“A lot of homes that we’re going into right now may have a dedicated den at the front, … but a lot of these dens don’t necessarily have doors attached,” Florjancic said. “We’re closing in those den areas with double doors.” Such projects would typically cost between $6,000 and $8,000.
Other home offices just need a little TLC.
Jennifer Mason, her husband Rob, both 49, and their three children have lived in their 1927 home in Upper Arlington for about 15 years. They had made cosmetic improvements before embarking on kitchen and basement renovations. But this past year, they decided to refresh a room that had, at one point, been intended as a workspace.
“Over the years, it had really just become a catch-all area for anything that didn’t otherwise have a home,” said Jennifer Mason, an attorney at Abercrombie & Fitch who now works virtually much of the time. “There was no good dedicated space, particularly for me to work.”
The Masons hired interior designer Andrew Miller of Tru Grit Design in Columbus. Besides cleaning out the clutter, Miller added fresh white paint, new carpeting, soft lighting and live greenery for a cleaner, calmer aesthetic. “Plants really change a space,” Miller said. “Get away from the faux stuff — try some real.”
To complete the look, the plants are accented with framed prints of pressed ferns to decorate wall space. Most significant, a corner desk was added to take full advantage of the room’s windows — a simple change in room arrangement that made a big impact.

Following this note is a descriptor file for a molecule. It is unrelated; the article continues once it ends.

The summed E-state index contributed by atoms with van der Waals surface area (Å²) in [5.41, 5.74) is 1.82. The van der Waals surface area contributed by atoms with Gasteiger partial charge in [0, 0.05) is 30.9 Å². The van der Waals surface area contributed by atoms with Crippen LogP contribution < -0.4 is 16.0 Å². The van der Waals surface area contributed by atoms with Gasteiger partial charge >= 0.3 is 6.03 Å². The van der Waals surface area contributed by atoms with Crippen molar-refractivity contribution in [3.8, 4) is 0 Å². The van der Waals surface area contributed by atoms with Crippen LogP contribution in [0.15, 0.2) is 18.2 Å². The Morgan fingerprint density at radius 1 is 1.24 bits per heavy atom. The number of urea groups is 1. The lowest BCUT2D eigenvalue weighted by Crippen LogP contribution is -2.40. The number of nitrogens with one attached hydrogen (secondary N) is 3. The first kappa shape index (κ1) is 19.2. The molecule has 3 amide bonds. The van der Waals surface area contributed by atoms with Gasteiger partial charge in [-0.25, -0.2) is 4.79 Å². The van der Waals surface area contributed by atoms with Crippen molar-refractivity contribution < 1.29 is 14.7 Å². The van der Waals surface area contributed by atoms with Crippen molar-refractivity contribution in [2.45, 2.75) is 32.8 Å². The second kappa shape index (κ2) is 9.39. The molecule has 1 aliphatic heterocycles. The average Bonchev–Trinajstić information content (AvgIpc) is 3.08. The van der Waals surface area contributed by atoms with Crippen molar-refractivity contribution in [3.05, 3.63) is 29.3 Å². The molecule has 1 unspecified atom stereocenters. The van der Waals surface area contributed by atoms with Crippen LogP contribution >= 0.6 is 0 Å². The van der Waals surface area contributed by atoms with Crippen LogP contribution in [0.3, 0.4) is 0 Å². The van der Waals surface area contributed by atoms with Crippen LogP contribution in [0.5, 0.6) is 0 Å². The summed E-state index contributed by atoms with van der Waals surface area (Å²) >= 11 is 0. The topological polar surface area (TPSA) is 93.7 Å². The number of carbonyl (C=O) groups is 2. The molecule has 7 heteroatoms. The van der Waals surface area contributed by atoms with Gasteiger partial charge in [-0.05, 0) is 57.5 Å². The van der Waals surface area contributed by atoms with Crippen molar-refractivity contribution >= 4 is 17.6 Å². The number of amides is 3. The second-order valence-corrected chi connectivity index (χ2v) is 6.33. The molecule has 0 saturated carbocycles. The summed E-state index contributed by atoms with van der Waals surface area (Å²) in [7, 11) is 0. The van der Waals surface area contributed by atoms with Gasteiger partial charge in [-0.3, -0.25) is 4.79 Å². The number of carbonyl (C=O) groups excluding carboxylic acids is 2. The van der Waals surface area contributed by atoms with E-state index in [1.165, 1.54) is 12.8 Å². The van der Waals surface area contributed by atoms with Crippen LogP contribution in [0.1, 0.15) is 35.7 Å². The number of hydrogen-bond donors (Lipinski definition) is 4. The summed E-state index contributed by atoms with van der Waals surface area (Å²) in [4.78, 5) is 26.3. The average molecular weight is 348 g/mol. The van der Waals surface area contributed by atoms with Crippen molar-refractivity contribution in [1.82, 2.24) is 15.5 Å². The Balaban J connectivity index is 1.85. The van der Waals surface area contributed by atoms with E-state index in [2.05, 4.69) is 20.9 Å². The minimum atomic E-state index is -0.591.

“It’s elegant but simple,” Miller said. A comparable home-office refresh would cost between $6,000 and $10,000, he said.
Aside from cordoning off work areas, homeowners are warming to the idea of delineating other spaces throughout their houses, including those built with open-concept floorplans.
“I don’t think it’s going anywhere, but I think people are starting to swing back into spaces that are a little more closed-off in order to have that privacy,” said Kellie Toole, an interior designer in New Albany.
Simply painting or adding wallpaper to an area can help set it apart. “Paint can create that in the most affordable way,” said Florjancic, who points to the wide variety of colors, textures and sheens to achieve varying looks and feels. For example, dark hues can be used to set a mood in a den or study. “Sitting and reading, it’s a little bit more cozy,” she said.